Happy Passover 2020

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WED in HOLY WEEK: 6 pm Stations of the Cross on FB
Psalm 70 ; Isaiah 50:4-9a; Hebrews 12:1-3; John 13:21-32

The Passover meal, the Seder, which should be held tonight is a family celebration, a teaching moment. Shout out to my Jewish friends: same’ah hag Pesakh. “The Lord God has given me the tongue of a teacher,” starts our reading from Isaiah today. Part of honoring our mother–for Judaism surely is the mother of Christianity–should be to pay attention to the lessons momma is trying to pass along.

Family celebration: yes, I know that lots of people are single, widowed, divorced, never married, just getting started in life in a new town not knowing anyone, sitting in a locked-down nursing home unable to be physically with kids and grandkids. Yes, I know that. But for those of you blessed with family, remember that the Seder is an act of worship built around the dinner table. Remember that the altars of our churches were originally dinner tables in the living rooms of the bishop or priest of the town, where the Christian family gathered around bread and wine, prayers and Scripture. No, passing around a baguette and sharing a cup of merlot with your family tonight will not “be” the Eucharist. But a prayerful, intentional meal can be an act of grace all its own, and in a time of isolation and loneliness and fear such a grace will surely be a comfort and a strength.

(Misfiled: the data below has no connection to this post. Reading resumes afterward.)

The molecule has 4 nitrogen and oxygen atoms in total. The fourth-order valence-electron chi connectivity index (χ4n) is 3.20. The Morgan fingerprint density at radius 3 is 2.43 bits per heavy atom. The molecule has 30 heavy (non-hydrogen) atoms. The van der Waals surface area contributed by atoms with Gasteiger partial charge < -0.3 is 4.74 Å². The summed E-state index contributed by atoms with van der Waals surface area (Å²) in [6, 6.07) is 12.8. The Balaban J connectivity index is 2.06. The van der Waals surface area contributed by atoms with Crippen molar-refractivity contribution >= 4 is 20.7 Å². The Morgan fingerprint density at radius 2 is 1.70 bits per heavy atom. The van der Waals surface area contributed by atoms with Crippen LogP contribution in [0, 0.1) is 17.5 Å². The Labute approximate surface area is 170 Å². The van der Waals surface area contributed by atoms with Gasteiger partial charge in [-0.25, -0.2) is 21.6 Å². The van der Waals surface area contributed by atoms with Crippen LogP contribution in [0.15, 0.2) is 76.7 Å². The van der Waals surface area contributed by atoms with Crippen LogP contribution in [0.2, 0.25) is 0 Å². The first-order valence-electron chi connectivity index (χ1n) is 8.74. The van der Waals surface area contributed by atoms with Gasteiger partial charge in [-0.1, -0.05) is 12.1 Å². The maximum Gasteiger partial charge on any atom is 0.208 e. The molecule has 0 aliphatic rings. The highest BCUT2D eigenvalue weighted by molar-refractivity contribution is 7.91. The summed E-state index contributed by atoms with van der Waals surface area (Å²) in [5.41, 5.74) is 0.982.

Teaching moment: yes, I know that Sunday school and Bible studies are more or less off-line right now (although our middle school and high school youth groups have Zoom pages, the ladies Tues night Bible study is doing the same, and Kat Mercer is doing fantastic work with weekly educational/formation resources on FB “Formation in the South”). But an hour or two a week isn’t the heart of Christian formation anyway: it’s a bonus. The vast majority of what we learn about God and His interactions with His people, about Jesus and His sacrifice and triumph, about the Spirit and how s/he continues to guide and guard the faithful, is from one another. So when you’re at the table, talk about how your faith is helping you through this moment–or how this moment is challenging you to reexamine some of your faith. Be honest–some of our habits of faith are probably too soft, too simple, too scripted to bear up under pressure like this. I know some of my habits of faith are. Talk about that. Tie it to a Bible story–it’s Holy Week, why not read the stories together as you’re dishing up the salad? Jesus surely understands something about anxiety and pain, right? Maybe that is a story that could be of immediate service.

“Next year in Jerusalem” is how the Seder ends. A sign of hope in a world which, because we’re not in Jerusalem this year, obviously isn’t yet perfect. That too is a good teaching moment. Our lives were never perfect, our communities were never perfect, no matter how much we might have pretended otherwise. Simply acknowledging this without giving up longing and hope can also be a good lesson to bring to our present reality. Next year in Jerusalem, or at least, next year in one another’s close and loving proximity. In the meantime, turn your table into an altar and teach and learn and long and yearn.

Steven Wilson

Steven Wilson

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Grace Church is the oldest Episcopal parish in the four states area.
Rooted in worship of the Risen Christ, we draw our understanding of His commandment to love one another from Holy Scripture, reason and tradition—and we encourage our membership actively to seek a deeper personal relationship with Christ, a relationship founded in love of God and of neighbor.

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